For 23 years, immediately following the dawn of the New Year, Drs. Charlie Collyer and Pam Zappardino have helped direct an annual Historical and Educational Civil Rights Tour of the Deep South to visit people and sites that played critical parts in the American Civil Rights movement in the 1950s and ‘60s.
The tour is coordinated by Charles L. Alphin Sr. of DDK Tours; and led by Dr. Bernard Lafayette, Jr., distinguished senior scholar-in-residence, Candler School of Theology, Emory University, Atlanta.
Also participating is The Ira and Mary Zepp Center for Nonviolence and Peace Education, a program of Common Ground on the Hill — a nonprofit organization that brings different people together through traditional arts and music at McDaniel College,
According to SourceWatch, an investigative publication of The Center for Media and Democracy, DDK Tours was established in 1985 by Alphin “when he was a sergeant in the St. Louis Police Department. … [He later] started organizing Educational and Training tours to The King Center, Atlanta GA.” Since 1995, DDK has expanded its array of educational pilgrimages beyond the United States to South Africa and Ghana in Africa.
Lafayette was a leader of the Nashville student movement in 1960, an organizer of the Voting Rights movement in 1965, national coordinator of the 1968 Poor People’s Campaign, and a member of Martin Luther King Jr.'s staff. Lafayette provides personal insight during the tour and shows participants how the struggle evolved.
The Zepp Center is named for two longtime Westminster teachers, the Rev. Dr. Ira Zepp and Mary Zepp who had a long association with McDaniel College and with the promotion of justice by peaceful means. Today, the Zepp Center is directed and staffed by Zappardino and Collyer.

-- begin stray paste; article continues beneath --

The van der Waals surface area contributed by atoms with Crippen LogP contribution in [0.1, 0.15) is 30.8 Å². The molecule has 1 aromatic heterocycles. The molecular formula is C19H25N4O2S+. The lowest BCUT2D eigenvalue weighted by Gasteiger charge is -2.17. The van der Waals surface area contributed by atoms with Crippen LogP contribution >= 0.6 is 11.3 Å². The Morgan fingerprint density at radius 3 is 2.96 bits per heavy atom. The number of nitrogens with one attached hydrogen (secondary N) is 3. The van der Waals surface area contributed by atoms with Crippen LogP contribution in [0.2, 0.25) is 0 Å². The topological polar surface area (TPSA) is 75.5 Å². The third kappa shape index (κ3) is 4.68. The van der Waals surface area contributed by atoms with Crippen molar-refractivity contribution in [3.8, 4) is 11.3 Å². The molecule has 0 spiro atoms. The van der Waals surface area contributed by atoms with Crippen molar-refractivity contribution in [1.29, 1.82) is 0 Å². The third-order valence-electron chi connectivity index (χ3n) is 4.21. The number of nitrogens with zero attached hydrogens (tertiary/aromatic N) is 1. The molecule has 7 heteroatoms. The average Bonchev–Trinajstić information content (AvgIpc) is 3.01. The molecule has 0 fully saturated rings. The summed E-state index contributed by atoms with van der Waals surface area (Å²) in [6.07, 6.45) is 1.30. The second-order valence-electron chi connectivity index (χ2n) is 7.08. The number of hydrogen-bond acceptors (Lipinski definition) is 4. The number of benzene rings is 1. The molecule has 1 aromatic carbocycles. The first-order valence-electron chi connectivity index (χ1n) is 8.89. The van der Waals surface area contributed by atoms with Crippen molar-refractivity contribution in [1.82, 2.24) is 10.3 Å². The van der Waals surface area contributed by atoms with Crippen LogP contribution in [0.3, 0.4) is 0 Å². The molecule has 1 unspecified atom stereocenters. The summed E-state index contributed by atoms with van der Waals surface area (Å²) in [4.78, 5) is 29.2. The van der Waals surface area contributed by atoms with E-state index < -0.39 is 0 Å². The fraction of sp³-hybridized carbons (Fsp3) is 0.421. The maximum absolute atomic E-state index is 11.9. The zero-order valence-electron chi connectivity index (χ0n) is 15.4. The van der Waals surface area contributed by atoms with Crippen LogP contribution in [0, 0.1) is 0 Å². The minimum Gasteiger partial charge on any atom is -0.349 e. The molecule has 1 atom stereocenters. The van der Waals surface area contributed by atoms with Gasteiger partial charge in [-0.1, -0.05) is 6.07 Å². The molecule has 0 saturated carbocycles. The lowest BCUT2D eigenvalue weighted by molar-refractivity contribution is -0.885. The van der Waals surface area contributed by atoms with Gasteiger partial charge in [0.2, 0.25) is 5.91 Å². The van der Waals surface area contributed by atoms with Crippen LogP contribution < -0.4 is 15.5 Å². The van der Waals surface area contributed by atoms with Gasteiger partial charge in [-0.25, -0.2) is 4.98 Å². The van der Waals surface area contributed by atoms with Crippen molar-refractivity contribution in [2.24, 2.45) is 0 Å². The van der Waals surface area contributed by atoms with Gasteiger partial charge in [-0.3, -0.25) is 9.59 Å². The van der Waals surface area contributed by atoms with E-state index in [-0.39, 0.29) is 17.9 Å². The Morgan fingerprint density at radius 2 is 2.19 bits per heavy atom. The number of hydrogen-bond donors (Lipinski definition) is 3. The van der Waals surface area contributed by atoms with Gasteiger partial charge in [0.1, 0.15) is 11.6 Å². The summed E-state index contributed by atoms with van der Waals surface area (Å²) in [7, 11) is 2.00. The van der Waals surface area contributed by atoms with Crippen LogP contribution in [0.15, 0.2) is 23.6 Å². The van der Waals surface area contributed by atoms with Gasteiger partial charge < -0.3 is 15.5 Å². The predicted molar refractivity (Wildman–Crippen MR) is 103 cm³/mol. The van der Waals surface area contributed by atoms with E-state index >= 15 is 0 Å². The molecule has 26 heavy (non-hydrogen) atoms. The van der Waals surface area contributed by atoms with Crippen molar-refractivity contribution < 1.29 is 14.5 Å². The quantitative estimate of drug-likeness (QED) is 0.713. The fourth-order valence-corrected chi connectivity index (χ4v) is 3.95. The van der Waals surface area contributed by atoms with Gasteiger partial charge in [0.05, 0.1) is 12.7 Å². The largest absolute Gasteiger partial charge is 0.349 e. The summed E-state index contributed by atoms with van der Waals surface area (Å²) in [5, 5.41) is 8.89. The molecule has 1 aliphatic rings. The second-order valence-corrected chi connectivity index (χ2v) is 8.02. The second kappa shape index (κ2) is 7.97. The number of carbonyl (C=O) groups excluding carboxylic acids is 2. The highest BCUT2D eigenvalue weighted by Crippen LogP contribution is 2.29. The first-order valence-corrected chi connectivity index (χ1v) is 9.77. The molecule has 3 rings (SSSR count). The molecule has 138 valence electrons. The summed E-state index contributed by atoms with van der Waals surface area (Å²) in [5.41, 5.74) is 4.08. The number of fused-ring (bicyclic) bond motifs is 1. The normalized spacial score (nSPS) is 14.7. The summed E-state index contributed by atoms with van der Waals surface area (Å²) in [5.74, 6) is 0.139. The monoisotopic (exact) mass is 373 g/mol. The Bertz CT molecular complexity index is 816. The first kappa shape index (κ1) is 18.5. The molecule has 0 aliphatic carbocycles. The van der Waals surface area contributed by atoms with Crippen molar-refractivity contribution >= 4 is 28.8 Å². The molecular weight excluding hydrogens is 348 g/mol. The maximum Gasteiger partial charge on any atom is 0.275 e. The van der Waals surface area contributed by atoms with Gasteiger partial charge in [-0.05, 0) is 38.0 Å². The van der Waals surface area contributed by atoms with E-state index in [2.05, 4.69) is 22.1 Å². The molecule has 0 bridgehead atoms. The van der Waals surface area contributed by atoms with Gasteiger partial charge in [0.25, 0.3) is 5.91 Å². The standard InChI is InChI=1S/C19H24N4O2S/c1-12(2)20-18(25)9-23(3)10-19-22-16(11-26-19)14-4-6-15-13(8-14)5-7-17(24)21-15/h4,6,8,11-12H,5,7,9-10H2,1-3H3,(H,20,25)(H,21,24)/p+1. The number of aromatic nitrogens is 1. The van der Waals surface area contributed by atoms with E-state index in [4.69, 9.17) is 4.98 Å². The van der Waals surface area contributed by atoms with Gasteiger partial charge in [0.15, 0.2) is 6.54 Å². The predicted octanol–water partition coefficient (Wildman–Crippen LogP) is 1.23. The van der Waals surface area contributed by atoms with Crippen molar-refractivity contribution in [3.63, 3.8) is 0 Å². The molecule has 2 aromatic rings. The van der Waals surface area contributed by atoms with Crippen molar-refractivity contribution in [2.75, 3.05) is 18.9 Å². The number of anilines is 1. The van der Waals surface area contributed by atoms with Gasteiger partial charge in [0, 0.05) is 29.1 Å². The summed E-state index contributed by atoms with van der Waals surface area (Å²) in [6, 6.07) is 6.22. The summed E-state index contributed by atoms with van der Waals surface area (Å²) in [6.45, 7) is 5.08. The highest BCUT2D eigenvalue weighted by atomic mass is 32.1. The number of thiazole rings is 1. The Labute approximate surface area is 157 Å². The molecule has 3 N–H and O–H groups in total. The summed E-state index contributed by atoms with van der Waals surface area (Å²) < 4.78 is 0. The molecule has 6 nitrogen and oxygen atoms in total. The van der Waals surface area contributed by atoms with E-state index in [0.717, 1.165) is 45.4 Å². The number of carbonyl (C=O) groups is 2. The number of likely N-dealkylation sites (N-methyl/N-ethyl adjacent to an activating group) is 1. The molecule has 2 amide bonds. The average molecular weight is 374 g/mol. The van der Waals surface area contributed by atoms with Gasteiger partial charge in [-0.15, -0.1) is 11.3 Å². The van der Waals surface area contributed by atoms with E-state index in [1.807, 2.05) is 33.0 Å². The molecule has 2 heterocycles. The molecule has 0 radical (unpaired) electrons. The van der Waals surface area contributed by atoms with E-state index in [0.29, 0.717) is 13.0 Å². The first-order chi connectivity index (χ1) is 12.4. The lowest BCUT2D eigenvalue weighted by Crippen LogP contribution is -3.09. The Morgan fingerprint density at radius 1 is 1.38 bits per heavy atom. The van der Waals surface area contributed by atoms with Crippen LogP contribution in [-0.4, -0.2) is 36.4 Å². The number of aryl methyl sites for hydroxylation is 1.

When I was younger, I attended Westminster United Methodist Church with Ira and Mary Zepp and Dr. Lowell Ensor. On March 23, 1945 a local Westminster newspaper article reported that Ensor, “pastor of the Methodist Church at Westminster — Urges Repeal of Jim Crow Law.” By 1945 institutional racism in Maryland was a hot topic.
Decades of work were to follow in search for civil rights in Carroll County and Maryland. In part, one of the drivers in Carroll happened when the Baltimore Colts began summer practice in Westminster at Westminster Maryland College in the 1950s. I was a paperboy who sold the Baltimore Sun to the Baltimore Colts and folks attending the football practices in the early 1960s.
According to historian Dr. James E. Lightner, Ensor later assumed “the office of [Western Maryland College — now McDaniel] president on July 1, 1947.” According to a history of the college, Fearless and Bold,” by Lightner, Ensor served until June 30, 1972. He died in 1975.
In full disclosure, I participated in several civil rights initiatives in Greensboro, Raleigh, Burlington, Winston Salem — the East Winston Community Organization, and Pembroke County — and points in between, in North Caroline from 1971-1973 while attending Elon College. And in recent years I have served as the secretary of the local Carroll County branch of the NAACP.
Elon was affiliated with the United Church of Christ and was in the throes of integrating at the time and helped support the “Wilmington 10.” I visited Wilmington, North Carolina once in that time period right after the height of the civil unrest and violence in which several folks were killed. I did not have a good time and I have never been back.
I took a number of classes at taught by Drs. Zepp, Collyer, and Zappardino, but never went on the annual January Civil Rights tour until last year. I have no romanticized or sanitized memories of my minor forays in civil rights activism in the early 1970s in North Carolina and I had no interest in revisiting any of it.
However, last January I ran out of excuses and took the tour with my wife, Caroline. The tour took place from Jan. 4-7, 2018 and took us first to Atlanta to The King Center, the Kings’ crypt; King’s birth home; and the Historical Ebenezer Baptist Church. Next we traveled to Philadelphia, Mississippi and visited where three Civil Rights workers — Michael Schwerner, James Chaney, and Andrew Goodman — were killed were during the “Freedom Summer, 1964.”
The next day in Jackson, Mississippi, we visited the Medgar Evers Home Museum. We visited where Evers was shot to death in the driveway of his home June 12, 1963. From there we went to Memphis, Tennessee and visited the National Civil Rights Museum located in the Lorraine Motel where King was assassinated.
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This month, my wife and I are also scheduled to go on this year’s tour. This story will be updated. Happy New Year.